2-1 Robustness of JSFR against Earthquakes and Tsunamis

-Effectiveness of Natural Convection in a Decay Heat Removal System-

Fig.2-2 Advanced seismic isolation system

Fig.2-2 Advanced seismic isolation system

Thicker laminated rubber bearings and oil dampers mitigate the seismic force to the reactor building.

 

Fig.2-3 Decay heat removal with natural convection in SFR

Fig.2-3 Decay heat removal with natural convection in SFR

Natural convection system achieves long-period cooling without power supply.

 

Fig.2-4 Air cooler analysis in case of stack collapse

Fig.2-4 Air cooler analysis in case of stack collapse

If air path at their root is alive, air cooler can work even if all stacks collapse.

The integrity of major components of the Japan Sodium-cooled Fast Reactor (JSFR) against the TEPCO’s Fukushima Daiichi NPS seismic conditions is confirmed thanks to the adoption of an advanced seismic isolation system that mitigates the horizontal seismic force to a reactor building by using thicker laminated rubber bearings with a longer period and oil dampers (Fig.2-2), which improved the damping performance. Furthermore, against subsequent tsunamis, JSFR is aiming to improve the safety characteristics by adopting a decay heat removal system with natural convection.

Because sodium is liquid under a wide temperature range, it exhibits remarkable heat transfer performance, which leads to a large temperature difference between the sodium inlet and outlet of the reactor. Therefore, decay heat can be removed by natural convection of the coolant sodium due to the density difference that is induced by the vertical interval between a core and an air cooler; in fact, the final heat sink is air (Fig.2-3). Thanks to the natural convection decay heat removal system (DHRS), the JSFR requires no active components such as pumps or blowers, which depend heavily on a power supply. Thus, the inlet/outlet dampers at the air cooler alone can operate the JSFR DHRS using only an emergency DC battery in the reactor building.

Furthermore, the natural convection DHRS has an advantage in terms of the robustness of an emergency AC power supply against tsunamis. In the event of an emergency shutdown in a sodium-cooled fast reactor, structural materials must be protected against thermal shock due to a rapid temperature transition in the sodium. For this reason, some sodium flow must be maintained after reactor shutdown. The conventional forced circulation DHRS has pony motors at the main pumps. The pony motors have to be activated within several seconds using diesel generators (DGs) to control the sodium flow if the off-site power supply is lost. Because the DGs require an auxiliary system consisting of a lubricating oil system and a sea water cooling system, the sea water system, including the water intake components, must be protected against tsunamis. On the other hand, because the JSFR does not require this type of quick DG initiation thanks to the natural convection DHRS, a gas turbine generator (GT) with self-air cooling can be used as the emergency power supply, even though it takes more than 30 s to activate. Hence, the JSFR emergency AC power supply can withstand even a sea water cooling system failure.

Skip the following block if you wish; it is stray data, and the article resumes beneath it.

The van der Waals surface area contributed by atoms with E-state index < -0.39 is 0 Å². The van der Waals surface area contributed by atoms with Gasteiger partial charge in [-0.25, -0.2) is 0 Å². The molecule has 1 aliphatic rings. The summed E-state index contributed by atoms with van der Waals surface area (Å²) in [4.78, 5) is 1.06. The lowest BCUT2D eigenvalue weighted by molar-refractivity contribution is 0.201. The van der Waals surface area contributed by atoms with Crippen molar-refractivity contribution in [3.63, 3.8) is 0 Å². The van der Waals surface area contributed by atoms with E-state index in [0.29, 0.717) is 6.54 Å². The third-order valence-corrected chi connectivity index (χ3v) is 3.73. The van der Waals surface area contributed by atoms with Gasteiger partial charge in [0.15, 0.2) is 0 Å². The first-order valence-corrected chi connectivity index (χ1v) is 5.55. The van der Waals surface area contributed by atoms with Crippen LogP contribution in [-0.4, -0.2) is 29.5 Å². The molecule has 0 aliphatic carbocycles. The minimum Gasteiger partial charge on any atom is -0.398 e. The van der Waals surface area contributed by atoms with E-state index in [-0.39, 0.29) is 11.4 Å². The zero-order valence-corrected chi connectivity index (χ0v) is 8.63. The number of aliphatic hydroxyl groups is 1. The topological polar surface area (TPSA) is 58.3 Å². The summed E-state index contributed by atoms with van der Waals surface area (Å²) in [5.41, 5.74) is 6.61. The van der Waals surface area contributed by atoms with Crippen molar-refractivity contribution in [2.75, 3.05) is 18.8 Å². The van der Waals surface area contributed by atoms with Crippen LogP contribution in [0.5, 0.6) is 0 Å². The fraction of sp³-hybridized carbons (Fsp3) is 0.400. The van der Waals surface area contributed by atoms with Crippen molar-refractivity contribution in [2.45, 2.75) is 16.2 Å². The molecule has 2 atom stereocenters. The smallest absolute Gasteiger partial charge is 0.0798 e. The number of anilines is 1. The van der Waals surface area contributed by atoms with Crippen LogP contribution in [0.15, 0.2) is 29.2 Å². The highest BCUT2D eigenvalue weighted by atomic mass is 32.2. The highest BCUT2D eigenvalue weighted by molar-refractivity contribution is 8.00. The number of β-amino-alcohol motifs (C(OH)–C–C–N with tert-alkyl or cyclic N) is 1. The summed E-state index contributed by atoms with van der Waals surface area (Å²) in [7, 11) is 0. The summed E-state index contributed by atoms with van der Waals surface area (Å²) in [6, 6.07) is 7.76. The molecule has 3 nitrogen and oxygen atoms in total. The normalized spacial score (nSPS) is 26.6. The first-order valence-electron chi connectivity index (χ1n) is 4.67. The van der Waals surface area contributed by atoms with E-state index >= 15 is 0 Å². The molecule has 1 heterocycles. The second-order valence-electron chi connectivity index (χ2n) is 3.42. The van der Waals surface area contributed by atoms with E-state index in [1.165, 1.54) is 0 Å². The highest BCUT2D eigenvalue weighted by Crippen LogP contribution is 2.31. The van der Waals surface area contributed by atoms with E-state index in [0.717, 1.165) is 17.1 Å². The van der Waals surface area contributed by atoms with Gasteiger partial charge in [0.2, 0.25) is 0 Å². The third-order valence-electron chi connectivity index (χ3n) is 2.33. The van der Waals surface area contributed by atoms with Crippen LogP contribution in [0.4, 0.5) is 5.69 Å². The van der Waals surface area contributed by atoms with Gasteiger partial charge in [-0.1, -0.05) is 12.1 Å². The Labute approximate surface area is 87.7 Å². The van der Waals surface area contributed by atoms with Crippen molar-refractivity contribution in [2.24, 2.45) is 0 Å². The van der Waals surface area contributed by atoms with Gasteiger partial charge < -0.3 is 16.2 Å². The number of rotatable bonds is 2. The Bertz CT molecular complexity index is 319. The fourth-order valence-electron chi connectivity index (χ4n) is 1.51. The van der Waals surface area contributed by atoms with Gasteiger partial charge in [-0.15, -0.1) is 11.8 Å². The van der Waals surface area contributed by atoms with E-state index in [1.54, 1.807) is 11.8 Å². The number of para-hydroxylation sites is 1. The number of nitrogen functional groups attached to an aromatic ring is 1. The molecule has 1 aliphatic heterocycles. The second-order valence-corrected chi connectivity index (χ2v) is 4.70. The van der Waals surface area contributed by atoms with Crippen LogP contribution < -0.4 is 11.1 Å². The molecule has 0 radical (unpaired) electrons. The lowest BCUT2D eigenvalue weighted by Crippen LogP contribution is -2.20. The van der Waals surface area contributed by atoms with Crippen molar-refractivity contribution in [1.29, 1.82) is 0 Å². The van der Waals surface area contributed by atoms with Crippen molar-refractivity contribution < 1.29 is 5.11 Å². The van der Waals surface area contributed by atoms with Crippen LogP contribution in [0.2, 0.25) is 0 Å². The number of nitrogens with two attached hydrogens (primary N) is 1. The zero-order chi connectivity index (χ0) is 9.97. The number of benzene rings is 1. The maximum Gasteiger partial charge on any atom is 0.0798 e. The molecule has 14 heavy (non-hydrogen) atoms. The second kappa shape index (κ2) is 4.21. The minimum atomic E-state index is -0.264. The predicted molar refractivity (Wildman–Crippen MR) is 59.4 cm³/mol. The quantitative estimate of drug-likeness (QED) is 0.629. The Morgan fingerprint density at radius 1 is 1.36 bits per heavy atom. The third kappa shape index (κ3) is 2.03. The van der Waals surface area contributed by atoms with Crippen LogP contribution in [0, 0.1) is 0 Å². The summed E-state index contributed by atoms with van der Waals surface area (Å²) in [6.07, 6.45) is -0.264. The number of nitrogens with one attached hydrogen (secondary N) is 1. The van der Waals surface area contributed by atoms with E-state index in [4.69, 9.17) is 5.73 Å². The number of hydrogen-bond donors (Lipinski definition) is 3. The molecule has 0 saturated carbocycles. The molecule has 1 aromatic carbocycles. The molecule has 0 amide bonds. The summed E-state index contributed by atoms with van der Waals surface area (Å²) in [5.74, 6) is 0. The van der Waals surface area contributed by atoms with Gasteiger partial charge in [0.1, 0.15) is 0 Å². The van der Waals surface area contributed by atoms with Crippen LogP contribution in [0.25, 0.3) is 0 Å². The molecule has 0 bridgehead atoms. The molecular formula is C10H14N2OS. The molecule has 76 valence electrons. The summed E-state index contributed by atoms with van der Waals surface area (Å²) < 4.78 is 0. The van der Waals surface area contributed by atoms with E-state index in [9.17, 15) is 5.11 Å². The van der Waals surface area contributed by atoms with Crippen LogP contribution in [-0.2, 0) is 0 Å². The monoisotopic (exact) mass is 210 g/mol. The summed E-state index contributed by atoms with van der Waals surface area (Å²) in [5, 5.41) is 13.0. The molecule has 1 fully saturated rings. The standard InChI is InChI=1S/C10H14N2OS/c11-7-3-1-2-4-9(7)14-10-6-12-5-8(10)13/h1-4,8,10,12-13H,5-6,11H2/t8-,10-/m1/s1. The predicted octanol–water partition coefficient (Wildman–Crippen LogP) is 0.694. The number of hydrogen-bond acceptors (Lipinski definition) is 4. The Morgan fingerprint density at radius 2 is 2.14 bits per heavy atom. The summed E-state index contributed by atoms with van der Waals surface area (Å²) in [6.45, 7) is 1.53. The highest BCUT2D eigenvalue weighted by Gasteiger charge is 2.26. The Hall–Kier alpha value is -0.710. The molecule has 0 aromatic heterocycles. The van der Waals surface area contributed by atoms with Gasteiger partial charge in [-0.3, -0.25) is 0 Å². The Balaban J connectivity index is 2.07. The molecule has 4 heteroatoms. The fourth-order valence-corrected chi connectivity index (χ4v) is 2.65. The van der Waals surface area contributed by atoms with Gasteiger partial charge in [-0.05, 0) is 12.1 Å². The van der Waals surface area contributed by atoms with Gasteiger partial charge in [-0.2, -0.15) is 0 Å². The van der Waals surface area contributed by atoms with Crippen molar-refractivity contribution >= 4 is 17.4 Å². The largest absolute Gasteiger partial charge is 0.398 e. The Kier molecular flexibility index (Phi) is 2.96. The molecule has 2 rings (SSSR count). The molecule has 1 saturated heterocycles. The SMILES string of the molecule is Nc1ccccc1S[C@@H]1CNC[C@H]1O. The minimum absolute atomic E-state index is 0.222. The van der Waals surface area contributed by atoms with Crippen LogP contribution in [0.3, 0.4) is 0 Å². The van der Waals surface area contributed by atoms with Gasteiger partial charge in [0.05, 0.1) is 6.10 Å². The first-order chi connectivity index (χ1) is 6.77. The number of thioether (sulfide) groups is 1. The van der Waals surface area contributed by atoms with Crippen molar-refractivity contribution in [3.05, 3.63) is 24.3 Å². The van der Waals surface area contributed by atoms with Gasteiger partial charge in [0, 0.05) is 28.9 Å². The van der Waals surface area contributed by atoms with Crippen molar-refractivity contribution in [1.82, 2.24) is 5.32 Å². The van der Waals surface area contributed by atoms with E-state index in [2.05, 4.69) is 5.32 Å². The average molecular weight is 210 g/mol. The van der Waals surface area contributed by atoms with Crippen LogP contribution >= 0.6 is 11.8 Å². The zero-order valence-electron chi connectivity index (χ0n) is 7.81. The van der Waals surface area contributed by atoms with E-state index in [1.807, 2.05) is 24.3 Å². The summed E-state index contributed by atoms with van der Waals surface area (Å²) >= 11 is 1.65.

In addition, decay heat removal can be maintained even in the event of stack collapse due to an airplane attack as long as the vertical interval between the heat exchanger tubes of the air cooler and an air path at the bottom of the stack above the air cooler can be maintained (Fig.2-4).

In the future, the JSFR design concept will be improved to satisfy the Generation IV SFR safety design criteria based on these studies.

The present study was conducted as part of the “Technical development program on a commercialized FBR plant” commissioned by the Ministry of Economy, Trade and Industry (METI).


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